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Less than half of Wisconsin residents got a flu shot in 2013, report finds

Shamane Mills, Wisconsin Public Radio Though Wisconsin generally scores well in a national report card on infectious disease, less than half of the state's population gets a flu shot every year. In 2013, the flu vaccination rate in Wisconsin was ...

Shamane Mills, Wisconsin Public Radio

Though Wisconsin generally scores well in a national report card on infectious disease, less than half of the state’s population gets a flu shot every year. In 2013, the flu vaccination rate in Wisconsin was only 42 percent.

A report by The Trust for America's Health says the Ebola outbreak in Africa spreading to other countries was a “wake-up call” for infectious disease control and planning, but the group’s executive director Jeff Levi said people tend to be “complacent” about common diseases like the flu.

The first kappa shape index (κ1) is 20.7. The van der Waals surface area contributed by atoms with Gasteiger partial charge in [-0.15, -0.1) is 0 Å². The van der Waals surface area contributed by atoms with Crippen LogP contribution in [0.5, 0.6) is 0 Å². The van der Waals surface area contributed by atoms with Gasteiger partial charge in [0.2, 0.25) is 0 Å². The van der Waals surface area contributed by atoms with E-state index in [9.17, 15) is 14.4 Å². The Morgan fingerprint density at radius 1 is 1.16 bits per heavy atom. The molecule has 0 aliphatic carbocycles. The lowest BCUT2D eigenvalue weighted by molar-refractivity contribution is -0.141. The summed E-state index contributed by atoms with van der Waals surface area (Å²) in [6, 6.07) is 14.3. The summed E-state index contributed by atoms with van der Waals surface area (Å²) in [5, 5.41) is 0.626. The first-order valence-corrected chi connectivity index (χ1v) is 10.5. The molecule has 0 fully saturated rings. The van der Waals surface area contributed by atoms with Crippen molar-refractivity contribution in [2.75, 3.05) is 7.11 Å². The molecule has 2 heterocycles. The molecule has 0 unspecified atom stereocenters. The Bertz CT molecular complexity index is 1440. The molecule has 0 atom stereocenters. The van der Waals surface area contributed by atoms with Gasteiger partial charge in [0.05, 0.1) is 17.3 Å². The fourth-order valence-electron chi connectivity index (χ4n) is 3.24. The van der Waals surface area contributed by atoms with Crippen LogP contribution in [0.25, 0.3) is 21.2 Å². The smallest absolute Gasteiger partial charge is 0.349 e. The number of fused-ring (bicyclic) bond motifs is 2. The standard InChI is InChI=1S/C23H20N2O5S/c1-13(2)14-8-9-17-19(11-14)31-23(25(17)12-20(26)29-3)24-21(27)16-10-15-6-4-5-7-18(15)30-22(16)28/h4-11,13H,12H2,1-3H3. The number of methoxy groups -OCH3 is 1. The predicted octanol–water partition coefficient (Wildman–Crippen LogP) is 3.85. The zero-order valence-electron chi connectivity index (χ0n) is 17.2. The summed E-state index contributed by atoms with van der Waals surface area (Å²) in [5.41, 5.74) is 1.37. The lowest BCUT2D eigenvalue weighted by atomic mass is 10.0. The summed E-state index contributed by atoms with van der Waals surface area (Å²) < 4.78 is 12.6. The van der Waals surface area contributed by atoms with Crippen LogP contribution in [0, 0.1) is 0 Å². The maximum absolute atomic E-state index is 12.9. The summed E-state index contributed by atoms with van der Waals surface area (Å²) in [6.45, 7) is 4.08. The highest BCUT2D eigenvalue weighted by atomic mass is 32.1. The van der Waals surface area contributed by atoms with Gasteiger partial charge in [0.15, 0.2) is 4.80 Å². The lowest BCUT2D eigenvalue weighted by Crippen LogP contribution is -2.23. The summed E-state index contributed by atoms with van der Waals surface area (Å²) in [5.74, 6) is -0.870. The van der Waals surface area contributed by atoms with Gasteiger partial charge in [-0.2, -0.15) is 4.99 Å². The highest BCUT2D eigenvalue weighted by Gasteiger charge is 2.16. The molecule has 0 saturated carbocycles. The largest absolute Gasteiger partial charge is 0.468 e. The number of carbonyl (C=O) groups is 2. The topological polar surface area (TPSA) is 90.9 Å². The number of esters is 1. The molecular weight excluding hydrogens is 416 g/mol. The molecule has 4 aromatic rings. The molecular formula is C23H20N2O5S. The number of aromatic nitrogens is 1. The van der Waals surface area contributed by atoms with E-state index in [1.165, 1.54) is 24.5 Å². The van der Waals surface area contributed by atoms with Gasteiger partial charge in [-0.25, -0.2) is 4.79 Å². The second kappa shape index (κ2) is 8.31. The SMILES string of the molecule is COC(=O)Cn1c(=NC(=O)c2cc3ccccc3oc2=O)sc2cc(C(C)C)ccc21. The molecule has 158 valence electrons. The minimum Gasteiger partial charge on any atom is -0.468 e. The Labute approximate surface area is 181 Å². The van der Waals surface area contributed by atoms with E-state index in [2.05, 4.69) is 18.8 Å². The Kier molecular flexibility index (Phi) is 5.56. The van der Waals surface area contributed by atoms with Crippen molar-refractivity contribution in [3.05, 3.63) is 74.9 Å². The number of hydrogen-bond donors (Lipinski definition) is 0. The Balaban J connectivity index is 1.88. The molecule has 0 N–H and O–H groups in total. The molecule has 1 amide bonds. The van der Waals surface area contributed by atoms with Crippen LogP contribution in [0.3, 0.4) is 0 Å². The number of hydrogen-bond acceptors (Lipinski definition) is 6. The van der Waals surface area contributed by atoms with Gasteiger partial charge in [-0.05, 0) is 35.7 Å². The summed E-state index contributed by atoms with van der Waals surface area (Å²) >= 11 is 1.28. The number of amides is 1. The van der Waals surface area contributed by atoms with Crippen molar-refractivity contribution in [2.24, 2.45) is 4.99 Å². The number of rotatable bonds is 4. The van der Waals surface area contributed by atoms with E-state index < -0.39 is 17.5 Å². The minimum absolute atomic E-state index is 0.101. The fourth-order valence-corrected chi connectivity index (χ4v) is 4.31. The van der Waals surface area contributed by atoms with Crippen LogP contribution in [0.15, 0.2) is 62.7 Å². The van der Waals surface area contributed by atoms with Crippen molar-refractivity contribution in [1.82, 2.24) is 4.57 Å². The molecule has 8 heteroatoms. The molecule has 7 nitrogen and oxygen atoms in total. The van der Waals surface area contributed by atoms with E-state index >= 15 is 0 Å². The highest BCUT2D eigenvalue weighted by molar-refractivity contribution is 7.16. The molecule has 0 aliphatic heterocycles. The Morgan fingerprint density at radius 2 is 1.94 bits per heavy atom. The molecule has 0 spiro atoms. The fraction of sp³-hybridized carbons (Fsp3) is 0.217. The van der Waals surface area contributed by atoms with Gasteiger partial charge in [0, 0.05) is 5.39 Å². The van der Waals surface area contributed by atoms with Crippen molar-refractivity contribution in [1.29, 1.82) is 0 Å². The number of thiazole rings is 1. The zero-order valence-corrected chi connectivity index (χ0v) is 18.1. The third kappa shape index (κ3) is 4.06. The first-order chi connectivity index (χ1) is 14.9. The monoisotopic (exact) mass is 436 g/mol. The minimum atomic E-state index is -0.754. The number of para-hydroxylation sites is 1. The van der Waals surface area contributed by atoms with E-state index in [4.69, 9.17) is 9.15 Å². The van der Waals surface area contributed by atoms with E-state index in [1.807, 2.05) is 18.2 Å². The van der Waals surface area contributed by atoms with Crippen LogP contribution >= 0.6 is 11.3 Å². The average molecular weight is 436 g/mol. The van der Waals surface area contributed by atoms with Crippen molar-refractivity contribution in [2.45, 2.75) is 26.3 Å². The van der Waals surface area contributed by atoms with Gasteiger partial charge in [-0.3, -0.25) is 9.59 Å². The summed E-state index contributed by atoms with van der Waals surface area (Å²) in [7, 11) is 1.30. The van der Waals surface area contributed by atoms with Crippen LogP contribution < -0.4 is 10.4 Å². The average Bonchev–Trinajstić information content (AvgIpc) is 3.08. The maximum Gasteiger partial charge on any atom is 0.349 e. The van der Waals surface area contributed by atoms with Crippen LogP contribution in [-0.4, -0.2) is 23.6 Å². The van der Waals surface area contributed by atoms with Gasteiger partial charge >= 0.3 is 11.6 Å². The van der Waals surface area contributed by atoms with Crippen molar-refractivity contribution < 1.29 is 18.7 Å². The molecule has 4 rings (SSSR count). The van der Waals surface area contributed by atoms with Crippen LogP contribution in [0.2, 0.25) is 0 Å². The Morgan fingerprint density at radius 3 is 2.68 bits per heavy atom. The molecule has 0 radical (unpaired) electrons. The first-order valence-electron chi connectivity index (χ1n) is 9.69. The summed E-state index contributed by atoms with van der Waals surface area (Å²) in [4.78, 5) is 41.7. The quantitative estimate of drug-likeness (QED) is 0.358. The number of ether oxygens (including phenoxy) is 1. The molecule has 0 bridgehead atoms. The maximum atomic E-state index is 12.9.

“Only 14 states vaccinated at least half of their population against seasonal flu during the 2013-2014 flu season,” said Levi.

Compounding the problem this year is a less effective vaccine. This year, the Centers for Disease Control says the vaccine doesn't work as well against 1 of 4 flu strains. Nevertheless, Levi said just because the vaccine isn't perfect doesn't mean it won't protect against the flu.

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Dr. Eric Toner with the UPMC Centers for Health Security in Baltimore, Maryland, agrees.

“In 1 of 4 strains of flu that's circulating, there's been a mismatch. But there's not a mismatch in the other three strains. So the recommendation still is to get the flu shot,” said Toner.

Toner predicts its going to “a bad flu season,” and said that some protection is better than none at all.

 More WPR news can be found on KUWS-FM 91.3 or online at www.wpr.org .

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